Attracted by big exits, corporate activity, and new brands, the number of investors backing food & beverage startups has tripled in four years.
The number of investors participating in the food and beverage sector has more than tripled since 2013, jumping to over 450 investors making bets in the space last year.
This includes a wide range of investors, including venture capital funds, private equity firms, corporations, and angel investors.
Several new investors in the space focus specifically on food and beverage.
New York-based AccelFoods, which made its first round of disclosed investment in early 2014 (a series of $50K seed investments to startups including insect protein brand Exo) and has since then made over 40 more. It recently, for example, led a $1M seed round into MA-based jerky startup Kalahari Brands.
Major international food incubator program Food-X also launched in 2014, and has since backed over 600 startups. Recent bets include investment into high-protein frozen yogurt startup Pow-Cow.
We’ve also seen a domino effect of major food corporations launching their own incubator programs and VC arms since 2015, as shown in the timeline below (and covered in more detail here).
Funding from corporates represents a relatively small portion of all food deals, though corporates contribute to the growing pool of investors. Corporate interest in acquiring startups also strengthens the overall ecosystem, opening up exit opportunities that attract more startups and investors.
As the sector grows, established tech-focused investors have begun to make their first investments in the food and beverage sector.
For example, VC fund Draper Fisher Jurvetson made its first food investment in Q3’17, backing synthetic meat startup Memphis Meats, while smart money VC New Enterprise Associates backed baby food startup Yumi in Q2’17.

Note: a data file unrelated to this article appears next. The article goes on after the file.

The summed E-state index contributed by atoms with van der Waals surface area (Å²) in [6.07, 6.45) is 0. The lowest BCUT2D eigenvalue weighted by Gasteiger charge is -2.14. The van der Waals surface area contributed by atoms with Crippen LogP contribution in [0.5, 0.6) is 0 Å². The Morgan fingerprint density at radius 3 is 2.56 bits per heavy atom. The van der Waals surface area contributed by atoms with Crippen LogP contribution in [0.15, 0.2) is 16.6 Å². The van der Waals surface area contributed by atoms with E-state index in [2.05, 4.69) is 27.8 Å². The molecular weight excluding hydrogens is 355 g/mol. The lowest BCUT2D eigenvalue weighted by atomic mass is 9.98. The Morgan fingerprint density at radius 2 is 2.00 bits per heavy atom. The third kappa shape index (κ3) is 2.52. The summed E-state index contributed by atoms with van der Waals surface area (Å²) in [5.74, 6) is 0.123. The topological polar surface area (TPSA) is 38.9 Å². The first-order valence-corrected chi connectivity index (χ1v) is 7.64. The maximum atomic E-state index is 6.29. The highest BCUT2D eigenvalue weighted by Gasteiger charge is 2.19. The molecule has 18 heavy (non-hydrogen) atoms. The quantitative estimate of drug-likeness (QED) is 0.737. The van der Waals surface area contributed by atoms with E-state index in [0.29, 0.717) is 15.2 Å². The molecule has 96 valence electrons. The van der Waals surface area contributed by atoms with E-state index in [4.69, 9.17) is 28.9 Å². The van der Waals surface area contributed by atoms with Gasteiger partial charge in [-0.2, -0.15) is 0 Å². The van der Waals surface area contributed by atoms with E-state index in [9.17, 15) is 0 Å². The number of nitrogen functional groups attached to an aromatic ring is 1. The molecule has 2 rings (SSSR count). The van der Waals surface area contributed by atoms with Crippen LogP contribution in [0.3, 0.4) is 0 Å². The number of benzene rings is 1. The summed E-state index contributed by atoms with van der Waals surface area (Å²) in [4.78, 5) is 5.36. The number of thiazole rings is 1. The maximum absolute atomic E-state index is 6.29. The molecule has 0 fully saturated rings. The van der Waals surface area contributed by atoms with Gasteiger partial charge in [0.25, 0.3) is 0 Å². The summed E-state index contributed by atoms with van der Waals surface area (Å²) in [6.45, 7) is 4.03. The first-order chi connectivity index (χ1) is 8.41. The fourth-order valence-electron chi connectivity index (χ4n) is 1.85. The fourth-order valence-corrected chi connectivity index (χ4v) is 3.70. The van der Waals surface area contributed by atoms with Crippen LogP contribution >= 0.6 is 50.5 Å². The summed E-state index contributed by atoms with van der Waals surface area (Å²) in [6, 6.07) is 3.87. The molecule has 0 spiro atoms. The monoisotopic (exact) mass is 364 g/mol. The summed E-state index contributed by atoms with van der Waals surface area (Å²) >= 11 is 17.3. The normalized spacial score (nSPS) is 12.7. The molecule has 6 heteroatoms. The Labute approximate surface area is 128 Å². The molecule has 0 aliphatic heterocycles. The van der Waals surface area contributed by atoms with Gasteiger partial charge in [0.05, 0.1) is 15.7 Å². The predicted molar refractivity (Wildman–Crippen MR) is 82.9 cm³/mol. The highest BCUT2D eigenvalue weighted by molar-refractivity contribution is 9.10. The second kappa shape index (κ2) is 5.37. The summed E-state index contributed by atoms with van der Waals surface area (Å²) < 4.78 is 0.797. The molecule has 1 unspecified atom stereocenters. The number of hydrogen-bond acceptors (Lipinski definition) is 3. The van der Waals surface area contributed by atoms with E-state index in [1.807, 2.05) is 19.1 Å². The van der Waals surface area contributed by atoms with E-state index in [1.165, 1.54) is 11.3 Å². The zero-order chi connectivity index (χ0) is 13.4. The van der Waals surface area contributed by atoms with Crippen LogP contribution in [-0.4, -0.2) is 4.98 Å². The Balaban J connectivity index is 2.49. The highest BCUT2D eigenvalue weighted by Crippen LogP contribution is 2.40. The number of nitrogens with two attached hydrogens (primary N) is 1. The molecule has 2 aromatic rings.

Alongside tech investors, many food companies themselves have made their first equity investments over the past several years.
As highlighted above, companies ranging from General Mills to Campbell’s to Kellogg’s have begun to invest through VC funds; other companies, such as Cargill, have made their first equity investments directly. (Cargill made its first food startup investment in Q3’17, backing synthetic meat startup Memphis Meats in the same Draper Fisher Jurvetson-backed deal mentioned above).
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Food & Beverage Startups
factors driving growth
What’s driving this rapid increase? We see a few factors at work.
Large acquisition price tags could attract investors, especially for early-stage deals. Since 2015, there has been a rash of major acquisitions of food startups. Dr Pepper Snapple paid $1.7B to acquire Bai Brands in late 2016, likely bringing investors a healthy payday, as Bai had raised just $38M prior to the acquisition.
The growing size of food acquisitions is also pushing food corporations to make smaller investments in early-stage startups, in order to build connections without paying high acquisition prices.
Crowdfunding popularity is growing. Crowdfunding has had a growing impact on food and beverage, helping early-stage brands get off the ground and attract other investors later on. The popularity surrounding reality shows like Shark Tank has also helped boost dozens of featured food startups, as consumer goods make for relatable TV.
Platforms like CircleUp and CrowdCube have helped launch dozens of food startups, while some startups, including insect protein bar Exo, have raised their first funding through Kickstarter.
E-commerce and social media support startup growth. With many options to distribute their products online rather than through grocery stores, new food startups can reach their customers more efficiently and gain traction across larger geographies. Moreover, the visual appeal of food and beverage products makes the sector a good fit for effective social media-based marketing.
A number of food startups have recently launched as direct-to-consumer. These include Revere, a vegan protein powder startup with $3M in funding, and Brandless, a D2C brand of food products and home goods selling for $3 each. Brandless launched in summer 2017 and has raised $52.5M.
Meanwhile Daily Harvest, which just raised a $43M Series B in December, grew by focusing on online distribution and promoting on Facebook and Instagram.